The Body: The Complete HIV/AIDS Resource
Follow Us Follow Us on Facebook Follow Us on Twitter Download Our App 
Professionals >> Visit The Body PROThe Body en Espanol
Ask the Experts About

Aging With HIVAging With HIV
Rollover images to visit our other forums!
Recent AnswersAsk a Question
  • Email Email
  • Glossary Glossary


Sep 4, 2008

Dr. Moyle What causes eye floaters in the context of an active Hiv infection?

Response from Dr. Moyle

Floaters are tiny, dark, shadowy spots that appear in front of your eye. They are quite common and are more likely to develop as the eyes get older. Floaters may appear as small dots or strands. You may notice lots of floaters in your vision or just one or two, and they may appear to move when your eyes move. Floaters look as though they are in front of your eye, but they are in fact shadows from tissue particles in the back of the eye. They are distinct for phosporenes seen after looking at lights or rubbing the eyes.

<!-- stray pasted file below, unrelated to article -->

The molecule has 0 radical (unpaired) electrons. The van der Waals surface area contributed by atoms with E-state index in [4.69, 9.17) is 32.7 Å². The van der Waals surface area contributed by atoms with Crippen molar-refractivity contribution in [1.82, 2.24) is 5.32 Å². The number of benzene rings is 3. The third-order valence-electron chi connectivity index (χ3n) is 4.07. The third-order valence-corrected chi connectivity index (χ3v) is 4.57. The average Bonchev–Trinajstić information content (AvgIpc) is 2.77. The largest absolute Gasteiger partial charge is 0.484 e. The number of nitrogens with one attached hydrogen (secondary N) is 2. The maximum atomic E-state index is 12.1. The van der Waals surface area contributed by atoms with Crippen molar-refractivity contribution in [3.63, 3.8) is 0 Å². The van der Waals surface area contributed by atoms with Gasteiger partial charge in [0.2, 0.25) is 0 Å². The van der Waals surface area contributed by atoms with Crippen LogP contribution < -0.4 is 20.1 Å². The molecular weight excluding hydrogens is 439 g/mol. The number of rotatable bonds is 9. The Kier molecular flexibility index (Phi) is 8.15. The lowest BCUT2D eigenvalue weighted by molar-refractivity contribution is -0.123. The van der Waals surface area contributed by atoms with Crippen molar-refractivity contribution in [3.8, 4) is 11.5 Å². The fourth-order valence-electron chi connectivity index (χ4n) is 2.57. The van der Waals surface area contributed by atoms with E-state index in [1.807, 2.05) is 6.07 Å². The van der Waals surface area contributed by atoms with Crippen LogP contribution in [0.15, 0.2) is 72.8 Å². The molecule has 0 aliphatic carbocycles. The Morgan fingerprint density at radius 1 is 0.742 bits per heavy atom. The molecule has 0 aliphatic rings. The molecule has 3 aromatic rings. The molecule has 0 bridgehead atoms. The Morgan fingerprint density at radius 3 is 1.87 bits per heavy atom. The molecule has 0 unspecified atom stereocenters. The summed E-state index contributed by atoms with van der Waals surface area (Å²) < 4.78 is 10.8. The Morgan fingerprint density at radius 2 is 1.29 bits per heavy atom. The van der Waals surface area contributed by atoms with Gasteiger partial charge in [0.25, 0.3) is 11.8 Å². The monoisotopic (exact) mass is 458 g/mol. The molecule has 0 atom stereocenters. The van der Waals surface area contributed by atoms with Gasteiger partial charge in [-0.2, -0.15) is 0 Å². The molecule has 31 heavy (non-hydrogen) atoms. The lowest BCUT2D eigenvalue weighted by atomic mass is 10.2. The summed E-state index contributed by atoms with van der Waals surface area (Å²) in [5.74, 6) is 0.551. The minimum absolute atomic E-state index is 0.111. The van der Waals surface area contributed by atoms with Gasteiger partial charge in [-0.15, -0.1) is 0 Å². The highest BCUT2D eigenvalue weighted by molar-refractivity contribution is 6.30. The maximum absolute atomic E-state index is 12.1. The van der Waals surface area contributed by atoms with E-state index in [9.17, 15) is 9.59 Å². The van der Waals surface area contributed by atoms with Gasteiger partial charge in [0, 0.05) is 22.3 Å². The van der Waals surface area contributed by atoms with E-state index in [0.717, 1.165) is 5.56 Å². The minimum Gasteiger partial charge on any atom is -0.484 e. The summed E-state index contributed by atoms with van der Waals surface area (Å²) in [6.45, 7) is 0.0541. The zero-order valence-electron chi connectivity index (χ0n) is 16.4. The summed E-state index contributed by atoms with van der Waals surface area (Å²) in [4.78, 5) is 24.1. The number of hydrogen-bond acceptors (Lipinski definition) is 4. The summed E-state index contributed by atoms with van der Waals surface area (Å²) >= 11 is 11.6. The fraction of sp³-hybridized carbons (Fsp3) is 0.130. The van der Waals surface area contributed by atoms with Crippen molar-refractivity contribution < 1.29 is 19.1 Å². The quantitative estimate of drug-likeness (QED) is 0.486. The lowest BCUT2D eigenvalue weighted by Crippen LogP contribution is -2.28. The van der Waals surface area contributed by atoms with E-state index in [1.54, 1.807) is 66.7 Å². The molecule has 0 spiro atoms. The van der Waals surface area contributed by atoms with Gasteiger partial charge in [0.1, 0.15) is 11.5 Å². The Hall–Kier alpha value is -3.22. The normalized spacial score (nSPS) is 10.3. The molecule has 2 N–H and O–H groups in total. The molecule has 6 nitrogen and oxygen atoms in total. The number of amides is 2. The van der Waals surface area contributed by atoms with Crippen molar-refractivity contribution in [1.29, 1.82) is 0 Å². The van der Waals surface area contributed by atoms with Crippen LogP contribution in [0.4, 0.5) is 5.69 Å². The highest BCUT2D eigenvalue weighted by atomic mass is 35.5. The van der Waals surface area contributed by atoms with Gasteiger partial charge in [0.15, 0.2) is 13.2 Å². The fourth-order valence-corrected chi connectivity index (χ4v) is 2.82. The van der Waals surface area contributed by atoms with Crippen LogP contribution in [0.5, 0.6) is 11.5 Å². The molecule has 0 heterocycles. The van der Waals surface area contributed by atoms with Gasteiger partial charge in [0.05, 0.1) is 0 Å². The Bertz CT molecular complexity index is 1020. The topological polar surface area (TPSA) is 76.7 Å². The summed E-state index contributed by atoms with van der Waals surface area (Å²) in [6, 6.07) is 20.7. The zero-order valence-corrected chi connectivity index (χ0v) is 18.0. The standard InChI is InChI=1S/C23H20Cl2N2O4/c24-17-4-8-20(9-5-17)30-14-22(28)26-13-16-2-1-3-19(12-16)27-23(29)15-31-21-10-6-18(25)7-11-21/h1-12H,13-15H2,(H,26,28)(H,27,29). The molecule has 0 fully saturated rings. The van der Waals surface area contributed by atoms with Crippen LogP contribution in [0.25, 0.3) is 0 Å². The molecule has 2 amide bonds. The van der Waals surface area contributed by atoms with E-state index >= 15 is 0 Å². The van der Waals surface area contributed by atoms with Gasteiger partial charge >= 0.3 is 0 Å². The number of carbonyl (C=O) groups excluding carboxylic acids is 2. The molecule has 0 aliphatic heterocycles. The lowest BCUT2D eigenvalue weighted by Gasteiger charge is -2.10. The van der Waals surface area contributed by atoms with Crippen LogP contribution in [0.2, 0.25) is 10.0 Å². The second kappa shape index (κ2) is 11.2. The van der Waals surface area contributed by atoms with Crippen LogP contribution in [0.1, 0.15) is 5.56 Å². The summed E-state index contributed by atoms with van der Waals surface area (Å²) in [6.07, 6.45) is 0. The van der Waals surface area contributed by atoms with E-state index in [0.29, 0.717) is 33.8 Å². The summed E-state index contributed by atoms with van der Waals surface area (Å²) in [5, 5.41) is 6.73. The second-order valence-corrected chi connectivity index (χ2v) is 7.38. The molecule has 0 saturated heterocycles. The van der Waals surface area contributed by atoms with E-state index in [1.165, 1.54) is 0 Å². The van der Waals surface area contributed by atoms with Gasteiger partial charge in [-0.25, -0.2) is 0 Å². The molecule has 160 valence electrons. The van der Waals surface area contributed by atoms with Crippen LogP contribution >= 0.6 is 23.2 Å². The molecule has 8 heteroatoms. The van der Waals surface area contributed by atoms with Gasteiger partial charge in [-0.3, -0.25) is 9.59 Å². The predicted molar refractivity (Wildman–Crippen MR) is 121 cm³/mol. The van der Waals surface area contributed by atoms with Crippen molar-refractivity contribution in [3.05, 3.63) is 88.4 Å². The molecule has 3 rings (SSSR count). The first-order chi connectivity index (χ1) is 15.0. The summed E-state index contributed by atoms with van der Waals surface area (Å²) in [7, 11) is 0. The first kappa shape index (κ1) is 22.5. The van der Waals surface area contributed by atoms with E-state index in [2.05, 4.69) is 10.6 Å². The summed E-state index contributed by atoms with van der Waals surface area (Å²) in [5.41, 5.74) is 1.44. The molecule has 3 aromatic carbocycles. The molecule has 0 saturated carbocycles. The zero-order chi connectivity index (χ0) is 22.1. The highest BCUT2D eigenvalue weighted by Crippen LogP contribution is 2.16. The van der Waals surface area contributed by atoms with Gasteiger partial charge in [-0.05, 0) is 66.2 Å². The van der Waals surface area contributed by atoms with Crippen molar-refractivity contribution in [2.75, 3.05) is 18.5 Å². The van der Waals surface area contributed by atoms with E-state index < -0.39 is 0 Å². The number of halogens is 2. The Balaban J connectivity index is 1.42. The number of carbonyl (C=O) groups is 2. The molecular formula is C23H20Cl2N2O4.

Floaters are usually harmless and often don't affect vision. Although they may be annoying at first, your brain slowly learns to ignore them, and you may not even notice them after a few months. There is no specific treatment for floaters - eye drops and other medication do not make floaters go away.

Less commonly floaters or flashes are symptoms of more serious eye conditions such are retinal detachment (most common in older age, myopics or after trauma), CMV retinitis (typically with CD4 <100) or other neurological conditions. If they are persistent or increasing discuss them with our Doctor or see your Dctor sooner and arrange an eye exam.

I hope this helps

Kind regards Dr Moyle

Partner shocked after HIV disclosure

  • Email Email
  • Glossary Glossary

 Get Email Notifications When This Forum Updates or Subscribe With RSS



This forum is designed for educational purposes only, and experts are not rendering medical, mental health, legal or other professional advice or services. If you have or suspect you may have a medical, mental health, legal or other problem that requires advice, consult your own caregiver, attorney or other qualified professional.

Experts appearing on this page are independent and are solely responsible for editing and fact-checking their material. Neither nor any advertiser is the publisher or speaker of posted visitors' questions or the experts' material.

Review our complete terms of use and copyright notice.

Powered by ExpertViewpoint